In the wake of the UK vote to leave the European Union (EU), capital markets face a period of great uncertainty with unknown consequences. Notably, the cost of buying protection against a default on British sovereign debt using Credit Default Swaps (hereafter, CDS) widened to a three-year high following the week's vote to withdraw the EU. Thomson Reuters indicates that CDS cost now $48,500 a year to protect $10 million of U.K. sovereign debt for five years, compared with levels near $32,000 prior to the June 23rd referendum. In addition, the credit risk increased in a number of European countries. France experienced a rise of its five-years CDS spread by about 49% (with less extent Germany by approximately 31%). Peripheral Europe, Italy and Spain saw their five-years CDS spread widen 24% and 25%, respectively. The sharp growth in CDS means that the latter has become crucial to help investors and traders to avoid credit risks. Compared to corporate bond spread, CDS spread were often viewed as a good proxy of inherited credit risk (Forte and Levreta 2009); it provides "insurance" against a credit event that might destroy value in a corporation's or a financial institution's debt (Berndt et al. 2007). In addition, CDS markets incorporate new information more quickly than bonds (Blanco et al. 2005; Zhu 2006; Bouoiyour et al. 2016). Interestingly, the credit default swap contracts have made a big impact recently in the financial crisis. Even though they may not be the cause of the crisis, they contributed largely to spread distress across companies and financial institutions (for example, Acharya and Johnson 2007; Saygun 2014). In light of the deepest fluctuations of CDS over the last two years, a better understanding of the interconnectedness among UK and European (in particular, France, Germany, Italy and Spain) (1) CDS spreads may be very useful.
Our assessment contributes to existing research in several aspects. First, we do not impose any structural breakpoint and reach beyond the comparison of selected periods (for instance, prior to and post the Brexit vote) towards the examination of gradual structural change. Accurately, using CDS spreads as proxy of credit risk, this paper sets out to capture periods of explosive behavior of UK and EU CDS spreads. For empirical purpose, we carry out a generalized sup ADF (GSADF) test procedure proposed by Phillips, et al. (2013) aimed at identifying stable and bubble-episodes in the investigated time series. Second, during crises a prominent topic discussed by academics, regulators and market participants in general is that of spillovers. This research attempts to investigate volatility linkages between UK and European CDS spreads, which remain up to now not researched over Brexit looms. To provide reliable information about CDS risk spillovers and to take efficient policy actions, there is a need for effective measures. This study conducts a generalized VAR in variance decomposition developed by Diebold and Yilamz (2012) to measure the total volatility spillover effects, and to shed some light on the net directional spillovers among UK and European CDS spreads. We should mention that relatively few empirical researches have examined the dynamic volatility spillovers across CDS indexes in European countries (Alter and Beyer 2013; Heinz 2014; Alemany 2015). By combining ARMA-FIGARCH skewed Student-t distribution as measure of volatility and Diebold and Yilamz (2012)' procedure, we carry out a full-sample spillover analysis and a rolling-sample analysis allowing for time-varying spillovers.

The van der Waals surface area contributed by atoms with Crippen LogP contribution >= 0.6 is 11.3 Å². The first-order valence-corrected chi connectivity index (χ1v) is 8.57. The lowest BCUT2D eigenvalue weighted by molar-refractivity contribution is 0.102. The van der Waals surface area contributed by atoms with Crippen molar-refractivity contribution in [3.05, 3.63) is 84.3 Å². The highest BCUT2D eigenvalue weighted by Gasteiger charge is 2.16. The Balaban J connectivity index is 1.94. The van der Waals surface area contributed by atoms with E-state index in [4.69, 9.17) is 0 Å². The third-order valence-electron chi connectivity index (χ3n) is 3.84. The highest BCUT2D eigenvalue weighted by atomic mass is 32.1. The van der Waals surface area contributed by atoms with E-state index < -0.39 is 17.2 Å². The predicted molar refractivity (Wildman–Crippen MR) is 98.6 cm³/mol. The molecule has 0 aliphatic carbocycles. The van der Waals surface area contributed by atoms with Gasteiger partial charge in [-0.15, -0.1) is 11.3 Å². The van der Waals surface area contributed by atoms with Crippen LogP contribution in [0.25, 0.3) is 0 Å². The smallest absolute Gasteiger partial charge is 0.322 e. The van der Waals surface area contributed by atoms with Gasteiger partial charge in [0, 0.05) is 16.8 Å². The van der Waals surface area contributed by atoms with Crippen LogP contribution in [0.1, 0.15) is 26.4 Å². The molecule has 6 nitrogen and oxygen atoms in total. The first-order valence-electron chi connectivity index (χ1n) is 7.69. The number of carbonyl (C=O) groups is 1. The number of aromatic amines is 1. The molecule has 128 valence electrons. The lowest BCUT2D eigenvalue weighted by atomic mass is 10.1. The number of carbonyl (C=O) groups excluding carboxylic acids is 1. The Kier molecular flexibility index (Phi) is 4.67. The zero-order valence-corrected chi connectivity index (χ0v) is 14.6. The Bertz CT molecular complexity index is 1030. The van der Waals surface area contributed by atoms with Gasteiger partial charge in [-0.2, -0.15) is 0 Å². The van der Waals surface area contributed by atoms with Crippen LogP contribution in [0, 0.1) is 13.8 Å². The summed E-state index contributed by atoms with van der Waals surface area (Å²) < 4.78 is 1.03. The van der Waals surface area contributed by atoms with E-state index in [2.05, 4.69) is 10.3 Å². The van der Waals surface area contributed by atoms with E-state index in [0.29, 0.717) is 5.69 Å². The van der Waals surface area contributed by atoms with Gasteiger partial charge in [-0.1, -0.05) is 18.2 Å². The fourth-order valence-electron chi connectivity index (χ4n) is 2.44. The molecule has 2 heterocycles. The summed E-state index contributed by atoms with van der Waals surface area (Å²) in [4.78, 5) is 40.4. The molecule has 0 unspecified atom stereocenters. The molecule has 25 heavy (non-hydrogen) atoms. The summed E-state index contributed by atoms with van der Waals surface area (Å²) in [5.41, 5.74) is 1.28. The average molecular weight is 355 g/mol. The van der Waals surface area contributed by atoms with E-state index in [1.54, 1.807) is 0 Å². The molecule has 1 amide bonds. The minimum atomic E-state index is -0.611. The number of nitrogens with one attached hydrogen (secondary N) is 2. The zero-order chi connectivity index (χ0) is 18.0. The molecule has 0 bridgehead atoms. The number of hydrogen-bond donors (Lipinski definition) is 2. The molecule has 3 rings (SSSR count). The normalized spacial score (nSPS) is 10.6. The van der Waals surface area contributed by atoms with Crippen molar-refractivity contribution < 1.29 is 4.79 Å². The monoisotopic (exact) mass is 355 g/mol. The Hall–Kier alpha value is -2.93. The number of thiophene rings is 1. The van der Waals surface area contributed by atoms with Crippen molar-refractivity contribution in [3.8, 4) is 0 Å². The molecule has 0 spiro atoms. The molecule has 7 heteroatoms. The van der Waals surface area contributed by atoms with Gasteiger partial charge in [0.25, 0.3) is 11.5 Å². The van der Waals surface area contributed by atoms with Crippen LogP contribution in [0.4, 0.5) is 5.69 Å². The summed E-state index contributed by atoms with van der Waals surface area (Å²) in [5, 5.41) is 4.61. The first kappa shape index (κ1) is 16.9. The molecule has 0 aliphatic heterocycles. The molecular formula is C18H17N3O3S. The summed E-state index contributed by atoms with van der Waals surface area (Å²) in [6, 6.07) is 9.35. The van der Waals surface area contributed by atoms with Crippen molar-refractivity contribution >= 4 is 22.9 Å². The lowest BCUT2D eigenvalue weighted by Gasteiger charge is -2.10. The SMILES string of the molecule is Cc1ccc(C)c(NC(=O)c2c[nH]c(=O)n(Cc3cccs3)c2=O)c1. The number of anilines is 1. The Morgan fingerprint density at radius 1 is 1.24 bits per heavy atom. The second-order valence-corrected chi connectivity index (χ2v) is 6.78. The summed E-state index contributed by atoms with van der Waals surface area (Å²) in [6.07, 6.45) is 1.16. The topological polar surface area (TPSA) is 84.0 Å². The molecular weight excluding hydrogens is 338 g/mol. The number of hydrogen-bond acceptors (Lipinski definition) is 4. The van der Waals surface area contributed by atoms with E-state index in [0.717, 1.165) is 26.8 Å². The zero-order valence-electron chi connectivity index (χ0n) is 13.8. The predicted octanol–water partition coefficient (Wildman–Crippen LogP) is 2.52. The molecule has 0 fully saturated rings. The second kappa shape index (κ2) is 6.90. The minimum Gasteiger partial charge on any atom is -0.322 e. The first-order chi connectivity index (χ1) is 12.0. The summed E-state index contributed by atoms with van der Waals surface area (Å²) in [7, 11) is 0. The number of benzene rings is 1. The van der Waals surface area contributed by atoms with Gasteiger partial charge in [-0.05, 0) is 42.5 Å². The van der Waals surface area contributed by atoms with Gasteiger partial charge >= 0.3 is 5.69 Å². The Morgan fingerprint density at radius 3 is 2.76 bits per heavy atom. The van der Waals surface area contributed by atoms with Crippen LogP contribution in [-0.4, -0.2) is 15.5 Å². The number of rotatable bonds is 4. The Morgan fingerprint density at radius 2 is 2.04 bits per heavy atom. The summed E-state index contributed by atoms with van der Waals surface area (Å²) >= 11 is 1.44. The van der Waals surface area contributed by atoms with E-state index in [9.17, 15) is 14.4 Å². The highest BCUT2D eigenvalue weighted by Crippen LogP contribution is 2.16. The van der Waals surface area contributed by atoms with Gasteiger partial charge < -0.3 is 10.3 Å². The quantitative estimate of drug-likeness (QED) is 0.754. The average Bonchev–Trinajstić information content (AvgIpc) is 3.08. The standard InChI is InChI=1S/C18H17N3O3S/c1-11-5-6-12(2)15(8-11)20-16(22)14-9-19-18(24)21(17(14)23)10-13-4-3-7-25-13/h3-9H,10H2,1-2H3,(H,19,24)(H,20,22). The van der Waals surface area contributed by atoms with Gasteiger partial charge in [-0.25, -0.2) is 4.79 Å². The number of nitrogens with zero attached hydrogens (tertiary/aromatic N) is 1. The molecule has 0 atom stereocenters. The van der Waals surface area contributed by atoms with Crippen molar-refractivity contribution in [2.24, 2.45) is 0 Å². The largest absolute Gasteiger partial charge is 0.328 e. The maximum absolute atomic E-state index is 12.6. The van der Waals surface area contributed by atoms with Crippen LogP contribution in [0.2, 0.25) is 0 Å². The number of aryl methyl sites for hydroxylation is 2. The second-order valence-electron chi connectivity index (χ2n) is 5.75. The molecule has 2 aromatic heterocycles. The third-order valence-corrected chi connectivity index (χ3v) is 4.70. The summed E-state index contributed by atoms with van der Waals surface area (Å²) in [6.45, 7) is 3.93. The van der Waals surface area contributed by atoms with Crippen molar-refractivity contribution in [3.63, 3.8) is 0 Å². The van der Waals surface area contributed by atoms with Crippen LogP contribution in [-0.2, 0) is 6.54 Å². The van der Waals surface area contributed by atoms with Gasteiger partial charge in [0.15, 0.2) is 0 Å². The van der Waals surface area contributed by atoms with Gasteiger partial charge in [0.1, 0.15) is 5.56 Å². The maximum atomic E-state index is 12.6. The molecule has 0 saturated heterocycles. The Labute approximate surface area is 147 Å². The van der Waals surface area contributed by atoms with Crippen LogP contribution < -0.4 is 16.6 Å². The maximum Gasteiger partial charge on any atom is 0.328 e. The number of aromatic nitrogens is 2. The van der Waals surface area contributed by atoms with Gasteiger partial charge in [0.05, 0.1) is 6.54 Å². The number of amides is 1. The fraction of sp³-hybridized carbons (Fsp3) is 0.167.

With the increased Brexit fears, we capture explosive periods in the prices of UK and European CDS with respect their past attitudes with the onset of the Brexit vote. Besides, we show that the uncertainty over UK's EU membership withdrawal resulted in significant volatility spillover effects across UK and EU CDS. Specifically, UK, Italy and Spain are the stress volatility exporters, whereas France and Germany are the net receivers of volatility spillovers. The structure of the article is as follows: Section 2 includes a brief discussion of the theory. Section 3 presents a description of the data used along with the methodology followed, while Section 4 reports the main empirical results. Section 5 looks at their robustness. Section 6 concludes.
The past several years have witnessed noticeable research concerning how CDS risk spillovers across countries become wider during turbulent times, and much has been written on both the theoretical and empirical sides of the issue. Specifically, the credit default swap contracts have made a big impact recently in the financial crisis. Even though they may not be the cause of the crisis, they contributed largely to spread distress across companies and financial institutions (Saygun 2014).